Kids Corner


What Can We Learn From King James?




EDITOR:  Three centuries after the investiture of the final compilation of the Adi Granth as our living, perennial and only Guru; and more than a century after Sikhs in large numbers began to make their home in different parts of the globe, we as a worldwide community are face-to-face with two crucial questions:

First, do we need a 'definitive' translation of the Guru Granth Sahib in the lingua franca of much of humanity today - namely, English?

A number of good translations are now freely available, not only in English, but also in many of the world's major languages. But there is general consensus that a more ambitious and collective project needs to be undertaken to produce a 'King James' -style version - if I may be allowed to use the term as an adjective - which captures the meaning and message, beauty and poetry, song and music, mysticism and spirituality, of the original 1430 pages ... as far as it is humanly possible ... in the full glory of the English language. Not to replace the original in any way whatsoever, but to provide an aid, a key, a door, an introduction - to the endless riches of the Guru.  

Second, how do we go about it?

Before we even begin to seek the answers, we need to understand the ambit and import of the questions themselves.

The exercise we will invariably have to embark upon is not entirely novel or unique to the human experience. As already alluded to above, we have the precedent of the renowned 'King James' translation of the Christian Bible - one of several such ventures -  which was undertaken around the very time that Guru Arjan set about to compile the Adi Granth.

The 'King James' project was plagued by every human weakness and challenge imaginable: ego, arrogance, ambition, selflishness, politics, power-play, fraud, betrayal, dishonesty - all were present in the mix. And so were the best traits of human nature: dedication, commitment, scholarship, selflessness, spirituality, mysticism, and the desire to serve God and the greater good.

The result - though it took seven long years and forty-eight souls to tackle the usual hurdles and minefileds - was finally accomplished in 1611, when it was released with considerable pomp and ceremony by King James, at whose behest the job had been undertaken. 

And it was a masterpiece. It is, four centuries later, arguably the greatest work in the English language. It guided Shakespeare's pen and, even today, it shapes the way you and I wield the English language.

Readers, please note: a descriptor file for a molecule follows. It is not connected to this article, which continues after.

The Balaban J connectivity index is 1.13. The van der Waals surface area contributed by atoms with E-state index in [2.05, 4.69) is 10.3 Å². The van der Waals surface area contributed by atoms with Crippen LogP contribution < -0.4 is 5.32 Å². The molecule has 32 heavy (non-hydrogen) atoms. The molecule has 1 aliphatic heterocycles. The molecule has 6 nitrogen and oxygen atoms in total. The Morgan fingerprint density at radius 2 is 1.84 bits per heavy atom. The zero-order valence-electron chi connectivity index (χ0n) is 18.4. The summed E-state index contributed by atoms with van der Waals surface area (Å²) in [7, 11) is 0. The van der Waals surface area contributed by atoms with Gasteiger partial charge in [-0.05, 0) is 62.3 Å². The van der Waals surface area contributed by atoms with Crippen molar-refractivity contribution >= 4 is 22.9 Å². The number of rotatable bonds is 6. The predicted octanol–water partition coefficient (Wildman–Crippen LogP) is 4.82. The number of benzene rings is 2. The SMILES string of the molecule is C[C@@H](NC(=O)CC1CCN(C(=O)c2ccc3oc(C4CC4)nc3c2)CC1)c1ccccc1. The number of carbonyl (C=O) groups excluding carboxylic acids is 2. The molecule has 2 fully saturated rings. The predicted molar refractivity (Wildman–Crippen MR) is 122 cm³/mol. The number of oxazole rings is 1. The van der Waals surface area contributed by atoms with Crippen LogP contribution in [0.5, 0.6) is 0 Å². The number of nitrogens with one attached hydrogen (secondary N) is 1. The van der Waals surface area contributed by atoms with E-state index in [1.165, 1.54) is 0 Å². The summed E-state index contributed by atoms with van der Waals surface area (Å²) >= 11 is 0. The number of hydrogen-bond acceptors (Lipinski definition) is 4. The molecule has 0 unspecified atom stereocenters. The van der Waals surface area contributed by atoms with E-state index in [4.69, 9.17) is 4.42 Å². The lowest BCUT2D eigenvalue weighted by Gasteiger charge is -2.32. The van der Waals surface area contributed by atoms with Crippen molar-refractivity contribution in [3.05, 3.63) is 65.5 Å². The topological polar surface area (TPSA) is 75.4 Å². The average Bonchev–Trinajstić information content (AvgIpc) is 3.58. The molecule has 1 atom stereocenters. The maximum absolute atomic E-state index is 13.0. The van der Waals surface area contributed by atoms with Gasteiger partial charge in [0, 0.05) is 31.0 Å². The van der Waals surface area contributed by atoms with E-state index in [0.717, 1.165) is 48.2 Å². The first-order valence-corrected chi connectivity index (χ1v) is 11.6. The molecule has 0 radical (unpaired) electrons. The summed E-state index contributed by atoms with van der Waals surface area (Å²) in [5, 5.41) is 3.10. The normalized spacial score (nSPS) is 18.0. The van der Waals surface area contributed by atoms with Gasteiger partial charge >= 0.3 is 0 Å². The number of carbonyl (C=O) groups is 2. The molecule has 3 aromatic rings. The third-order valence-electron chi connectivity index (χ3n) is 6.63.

Michele Gibson has studied the early 17th century King James project in detail and has compiled for us hereunder a brief history of the said translation.

It is not a process that can be or should be emulated in its entirety, but the summary below will enlighten us on the challenges we face if we do embark on this journey. Can we mimic some of the steps and stages and, at the same time, avoid the pitfalls?



Translation is more than a function of identifying the equivalency between the words that represent external phenomena. Words themselves range in their ability to stand in for 'things' versus 'ideas' versus 'indescribable being'. In addition, language is alive, it ages, matures, grows and prunes. Yet our most important needs, collective consciousness,  regard for the earth, or faith, are difficult enough to convey in a mother tongue, let alone find synonymous substitutes for them in a second language.

The King James Bible was not the first attempt to translate words from ancient languages, Hebrew and Greek, into similar words in a fledgling English.  The translators were advised to freely utilize synonyms in order to advance the new language. They were encouraged to consult earlier English translations to achieve this, and they did. The Geneva bible, the Tyndale bible and the Coverdale bible all served as references for the task.

The translators themselves were a mixed group of academics and clergy, many with experience in teaching or preaching in Hebrew or Greek; poets, orators and philosophers by hobby, and eventually, on a stipend from the crown. Their own agendas and interpretations were constricted by their need to collaborate and compromise. Heavily edited and scrutinized by bishops, the privy council and by King James himself, and with the Archbishop of Canterbury secretly reviewing/ revising the end result, the 'Authorized Version' is, in a way, a pre-authorized one.

Before the translation work began, the group responsible were read the 'rules' on the expectations for the work which was to come. The translators were separated into groups, assigned readings, and set about their task, and the task took many years. In the pulpits, the bishops encouraged anyone with extensive knowledge in the area to submit their comments, concerns, and insights. For the academics, the work of teaching was sidelined for the new role. The translation is, in theory, inspired by a democratic process with a grass roots call for submissions.